One of my all-time favorites, the 1979 Cristal is singing. Honey, almonds, orange peel, spices and rose petal grace the palate in an utterly exquisite and unforgettable Champagne. The 1979 stands out for its sense of phenolic richness and weightless intensity. If I could only drink one vintage of Cristal, 1979 might be it. Another pretty, mature Champagne, the 1978 Cristal is all about texture at this stage. Orange jam, honey and wild flowers are some of the notes that open up in the glass. Initially quite compact and tight, the 1976 Cristal does open up a bit with air, but even that is not enough to compensate for a less than perfect cork. That is a shame, as the 1976 is special, moving Cristal, but on this night only a fraction of the wine’s pedigree is on display.

Three iconic, unforgettable Bordeaux

As move into the reds, a bevy of truly spectacular, moving wines awaits. Where to being? An utterly magical, spellbinding wine, the 1959 Lafite-Rothschild is utterly sublime. Sweet red fruit, smoke and iron notes begin to unfurl in the glass, but ultimately it is the wine’s total sense of silkiness and finesse that leaves everyone at the table in awe. It’s hard to imagine wine – any wine – being more profound than this. But just then the 1959 Haut-Brion arrives. Bacon fat, smoke, graphite, spices, soy and cedar accompany a much darker, more imposing expression of fruit. Served from magnum, the 1959 Haut-Brion needs time to soften, as the tannins remain imposing. I imagine the 1959 will drink well for many, many years to come. On this night, it is awe-inspiring.

Bruno Giacosa’s 1990 Barolo Riserva Falleto is terrific, although I have had even better bottles than this. Sweet, sensual and perfumed, the 1990 is all about aromatics and ripe, racy fruit. Sadly, the 1989 Barolo Riserva Falleto is a fake. The lack of vintage stamp on the cork and missing serial number are dead giveaways. The cork and label are authentic, however, and the wine itself is pretty good, all of which leads me to believe this is a 1980s (possibly even 1989) straight Giacosa Barolo or Barbaresco. Taken on its own, the wine is delicious; it just isn’t the 1989 Falletto. The 1988 Barolo Villero, a last minute addition, makes up for the disappointment of the 1989 Falletto. Dark, balsamic and structured, the 1988 is everything Villero is supposed to be. Well-stored bottles should drink nicely for another decade. The 1988 Villero isn't one of Giacosa’s most epic wines, but it is quite enjoyable just the same.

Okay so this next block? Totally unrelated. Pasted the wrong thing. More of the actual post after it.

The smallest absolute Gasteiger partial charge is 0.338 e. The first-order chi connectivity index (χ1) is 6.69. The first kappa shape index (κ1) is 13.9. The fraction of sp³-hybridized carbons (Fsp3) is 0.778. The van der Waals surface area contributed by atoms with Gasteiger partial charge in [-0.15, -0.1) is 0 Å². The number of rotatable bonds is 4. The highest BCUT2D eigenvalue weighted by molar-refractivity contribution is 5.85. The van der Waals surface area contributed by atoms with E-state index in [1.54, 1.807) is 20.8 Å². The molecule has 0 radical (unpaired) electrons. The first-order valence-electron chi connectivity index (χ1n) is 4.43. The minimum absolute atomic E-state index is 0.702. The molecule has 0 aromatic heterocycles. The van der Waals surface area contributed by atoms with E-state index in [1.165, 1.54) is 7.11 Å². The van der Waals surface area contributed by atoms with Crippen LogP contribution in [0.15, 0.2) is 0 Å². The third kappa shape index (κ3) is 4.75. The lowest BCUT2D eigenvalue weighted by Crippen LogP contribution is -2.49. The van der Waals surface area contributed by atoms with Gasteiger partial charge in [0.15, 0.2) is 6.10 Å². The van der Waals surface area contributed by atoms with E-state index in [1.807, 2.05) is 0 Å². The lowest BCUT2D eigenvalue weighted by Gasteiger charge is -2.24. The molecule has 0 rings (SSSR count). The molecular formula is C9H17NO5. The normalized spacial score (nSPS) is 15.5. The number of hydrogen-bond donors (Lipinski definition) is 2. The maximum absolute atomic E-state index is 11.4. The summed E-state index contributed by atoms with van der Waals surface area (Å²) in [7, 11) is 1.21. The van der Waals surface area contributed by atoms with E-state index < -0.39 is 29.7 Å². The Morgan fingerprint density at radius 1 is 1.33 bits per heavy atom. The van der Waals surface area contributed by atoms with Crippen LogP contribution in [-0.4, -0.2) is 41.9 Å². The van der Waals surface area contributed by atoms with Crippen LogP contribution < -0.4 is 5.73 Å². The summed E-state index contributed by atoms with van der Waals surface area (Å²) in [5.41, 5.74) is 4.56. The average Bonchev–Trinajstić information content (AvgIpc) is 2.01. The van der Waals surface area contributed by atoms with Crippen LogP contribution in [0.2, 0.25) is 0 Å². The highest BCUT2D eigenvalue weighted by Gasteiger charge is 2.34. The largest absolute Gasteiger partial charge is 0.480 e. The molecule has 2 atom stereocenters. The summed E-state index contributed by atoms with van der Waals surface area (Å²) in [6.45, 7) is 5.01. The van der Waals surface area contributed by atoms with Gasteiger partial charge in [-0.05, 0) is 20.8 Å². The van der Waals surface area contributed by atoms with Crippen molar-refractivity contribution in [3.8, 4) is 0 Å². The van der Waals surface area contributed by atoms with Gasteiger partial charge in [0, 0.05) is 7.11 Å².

What a treat it is to drink the 1961 Evangile from magnum. Rich, intense and almost viscous on the palate, the 1961 is stunning from the very first taste. Mocha, soy, chocolate and dark spices saturated the palate in a deep, massively endowed wine. It is hard to contemplate that the 1961 is now 53 years old. On this night, the 1961 is pure magic. Even after all of these years, the 1961 boasts remarkable intensity and extract. What a thrilling wine this is.

I wish every Vinous reader could have the opportunity to taste wines like these. Some wines are good, some are great, but a few transcend even that level and become icons. On this night were privileged to drink some of the greatest wines ever made.

-- Antonio Galloni